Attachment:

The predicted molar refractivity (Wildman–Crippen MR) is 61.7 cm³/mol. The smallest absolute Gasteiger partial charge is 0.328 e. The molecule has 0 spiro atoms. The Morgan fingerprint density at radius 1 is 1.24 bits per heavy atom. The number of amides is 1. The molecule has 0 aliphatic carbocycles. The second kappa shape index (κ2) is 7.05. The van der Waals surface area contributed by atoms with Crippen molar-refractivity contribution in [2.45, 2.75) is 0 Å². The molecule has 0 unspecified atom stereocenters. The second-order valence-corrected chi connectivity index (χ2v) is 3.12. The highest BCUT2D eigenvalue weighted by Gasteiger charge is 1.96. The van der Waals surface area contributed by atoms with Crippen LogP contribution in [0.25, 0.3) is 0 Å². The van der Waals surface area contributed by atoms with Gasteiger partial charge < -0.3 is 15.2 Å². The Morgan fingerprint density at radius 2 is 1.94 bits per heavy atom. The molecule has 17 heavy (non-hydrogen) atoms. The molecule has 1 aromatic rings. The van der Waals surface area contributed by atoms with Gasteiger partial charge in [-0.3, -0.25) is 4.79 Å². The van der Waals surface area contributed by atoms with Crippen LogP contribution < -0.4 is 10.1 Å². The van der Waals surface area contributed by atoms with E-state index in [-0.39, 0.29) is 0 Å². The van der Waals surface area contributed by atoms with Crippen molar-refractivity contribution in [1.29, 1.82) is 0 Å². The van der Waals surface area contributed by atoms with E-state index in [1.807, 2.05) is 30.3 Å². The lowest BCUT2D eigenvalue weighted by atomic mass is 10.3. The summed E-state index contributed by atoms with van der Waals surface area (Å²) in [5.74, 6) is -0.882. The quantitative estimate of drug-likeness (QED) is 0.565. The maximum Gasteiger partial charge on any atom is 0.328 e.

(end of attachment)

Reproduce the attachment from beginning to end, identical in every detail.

The predicted molar refractivity (Wildman–Crippen MR) is 61.7 cm³/mol. The smallest absolute Gasteiger partial charge is 0.328 e. The molecule has 0 spiro atoms. The Morgan fingerprint density at radius 1 is 1.24 bits per heavy atom. The number of amides is 1. The molecule has 0 aliphatic carbocycles. The second kappa shape index (κ2) is 7.05. The van der Waals surface area contributed by atoms with Crippen molar-refractivity contribution in [2.45, 2.75) is 0 Å². The molecule has 0 unspecified atom stereocenters. The second-order valence-corrected chi connectivity index (χ2v) is 3.12. The highest BCUT2D eigenvalue weighted by Gasteiger charge is 1.96. The van der Waals surface area contributed by atoms with Crippen LogP contribution in [0.25, 0.3) is 0 Å². The van der Waals surface area contributed by atoms with Gasteiger partial charge < -0.3 is 15.2 Å². The Morgan fingerprint density at radius 2 is 1.94 bits per heavy atom. The molecule has 17 heavy (non-hydrogen) atoms. The molecule has 1 aromatic rings. The van der Waals surface area contributed by atoms with Gasteiger partial charge in [-0.3, -0.25) is 4.79 Å². The van der Waals surface area contributed by atoms with Crippen LogP contribution < -0.4 is 10.1 Å². The van der Waals surface area contributed by atoms with E-state index in [-0.39, 0.29) is 0 Å². The van der Waals surface area contributed by atoms with Crippen molar-refractivity contribution in [1.29, 1.82) is 0 Å². The van der Waals surface area contributed by atoms with E-state index in [1.807, 2.05) is 30.3 Å². The lowest BCUT2D eigenvalue weighted by atomic mass is 10.3. The summed E-state index contributed by atoms with van der Waals surface area (Å²) in [5.74, 6) is -0.882. The quantitative estimate of drug-likeness (QED) is 0.565. The maximum Gasteiger partial charge on any atom is 0.328 e.